In the fragments of my dream-state, I saw a past I didn't wish to uncover.
My old home-street.
It was the summer of a childhood memory, and the air was temperate-- like lukewarm water, suspended and perfect, almost vacuous-- without breeze or gust, as if strung up in some test-tube of a world.
The suburban houses lined the path, it felt the dawning age of autumn-- that though the trees were green, I could feel them ready to release themselves. to fall and die-- but not yet.
In the front lawns of these houses, exotic vehicles-- Ferraris, Lamborghinis, Maseratis-- an Italian road show strange and deeply uncouth.
With bright fantastic colors of cherry red and enamel white and neon green and twilight blue and midday yellow and magenta-- they portrayed as monuments, movable statues, and like a hometown get-together the families of the houses stood next to them, proud...waiting. For something.
I walked past, the spectral calls of my childhood friends and neighbors following and whispering inaudibly behind me-- a muffled shadow of voice that I yearned to understand, but could not. They laughed and spoke of illusory things, and within their voices dictated golden, pleasant memory, and a creeping sense of melancholy.
I could see my house at the end of the street. As we walked, it was as if a million summers came and went-- fathers pruned their oak trees, waxed their automobiles, pantomimed cooking and eating and drinking and mirth-- while the sunless sky glowed soft and infantile, a cloudless blanket.
Deep in my consciousness, I felt dread to return home. There was something off-- and as the dream world strips you of your familiarity, of your defenses and rationale, the raw beating flesh of fear spasms.
We reached the house, the procession of childhood friends all but dissipated. The old oak tree in the front lawn had been removed, the soft scent of lavender replaced with the vibrant colors of red rose and lanky yellow tulips that stood in piqued attention, long leaves of perfect green-- a new garden for a new soul.
An unfamiliar girl/woman-- perhaps the new owner of my lost home-- opened the garage, guided me inside.
Inside there was a McClaren, grey and yellow and unbelievably beautiful-- but dark and covered in dust. The garage was always dusty. How interesting that she would leave her prize hidden from the festivities...
She opened the door, in I walked.
In dreams often what we understand of geography and place shifts radically-- so that we may encounter a more unfamiliar world, to recognize it as distinct from waking memory. Perhaps so that we do not get lost-- to give us a way out, a logical incongruity to feed ourselves-- to convince ourselves that this world is imaginary, that it is irrational and inexplicable.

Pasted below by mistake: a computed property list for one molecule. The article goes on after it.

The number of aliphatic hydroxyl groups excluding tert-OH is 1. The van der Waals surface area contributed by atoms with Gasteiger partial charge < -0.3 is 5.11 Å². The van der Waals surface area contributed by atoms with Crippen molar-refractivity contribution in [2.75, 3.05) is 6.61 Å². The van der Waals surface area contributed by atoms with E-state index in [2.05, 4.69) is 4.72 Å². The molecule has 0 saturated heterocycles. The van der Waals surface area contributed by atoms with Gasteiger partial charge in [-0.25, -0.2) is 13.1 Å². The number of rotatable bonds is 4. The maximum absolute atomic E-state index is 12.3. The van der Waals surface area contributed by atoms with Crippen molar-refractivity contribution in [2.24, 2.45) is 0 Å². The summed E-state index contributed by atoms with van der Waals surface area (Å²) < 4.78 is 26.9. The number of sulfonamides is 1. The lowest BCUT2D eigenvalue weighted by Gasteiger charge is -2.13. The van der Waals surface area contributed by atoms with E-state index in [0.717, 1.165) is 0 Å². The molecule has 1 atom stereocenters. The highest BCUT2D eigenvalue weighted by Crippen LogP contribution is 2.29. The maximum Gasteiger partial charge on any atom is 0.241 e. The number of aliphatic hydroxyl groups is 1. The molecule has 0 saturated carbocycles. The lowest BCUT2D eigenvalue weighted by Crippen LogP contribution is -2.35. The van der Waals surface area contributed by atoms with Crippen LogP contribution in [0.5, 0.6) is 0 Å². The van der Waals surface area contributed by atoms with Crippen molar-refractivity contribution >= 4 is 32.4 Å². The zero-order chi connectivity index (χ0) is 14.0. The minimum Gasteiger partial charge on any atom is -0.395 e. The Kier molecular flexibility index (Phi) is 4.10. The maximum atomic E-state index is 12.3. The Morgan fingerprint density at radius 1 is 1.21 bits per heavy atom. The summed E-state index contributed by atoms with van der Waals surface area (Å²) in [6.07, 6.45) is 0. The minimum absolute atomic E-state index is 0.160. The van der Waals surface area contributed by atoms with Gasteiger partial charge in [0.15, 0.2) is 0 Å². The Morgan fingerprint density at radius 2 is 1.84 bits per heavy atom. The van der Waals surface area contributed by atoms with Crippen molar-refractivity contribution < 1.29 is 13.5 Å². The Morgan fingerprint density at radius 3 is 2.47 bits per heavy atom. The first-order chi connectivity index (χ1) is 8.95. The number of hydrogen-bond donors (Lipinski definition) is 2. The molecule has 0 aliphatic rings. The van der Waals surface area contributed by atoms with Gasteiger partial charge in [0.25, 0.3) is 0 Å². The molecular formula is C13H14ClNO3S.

Yet when I entered my home, it was as if I had never left. The television cabinet, the floral couches, the wrought-iron fence through the kitchen door-- all of a sudden I was home again. For all the times I wondered, imagined the new family that took my childhood home--it was okay. It was safe. it was respected.
In the living room, the new family was unpacking posters. Old cartoons and comic characters next to the Christmas fireplace. Upstairs I heard muffled conversation-- bouncing off the vaulted front atrium to my ears, they were in the rumpus room-- the room I had so often called my own-- where I lost myself in books and games and puzzles and dreams. I wanted desperately to see it, yet I felt a slight unease-- I did not wish to push further than I would be let.
The woman guided me to the family room table, where we would so often have our family dinners-- and I would hide myself underneath the legs of unknown relatives, playing with the dog or tracing my finger along the exposed, unfinished wood of the underbelly-- and these memories flooded my dream-- a daydream within a dream-- calling with it a deluge of melancholic nostalgia-- a sort of hypnogogic recollection.
I could feel the stinging ache of these memories. I could hear myself weeping against the chair leg, looking out the french doors into the garden full of roses and grass and lilies and tulips-- familiar yet alien, alive and dead, lost and found. The ache was painful, yet when I suddenly awoke I found myself overcome with a sort of exhausted pleasure-- the kind of feeling one gets after crying for a long time, crying into the end of one's breath-- at the end of a long period of pain, or a resolutive tantrum.
I'm still thinking about this dream, and the one of the night before. Long has it been since I have had such vivid hallucinations, as with indiscriminate drink and smoke managed to mostly eliminate them from my life. It is both disturbing and satisfying to see them once again-- to perhaps withdraw meaning from them once more.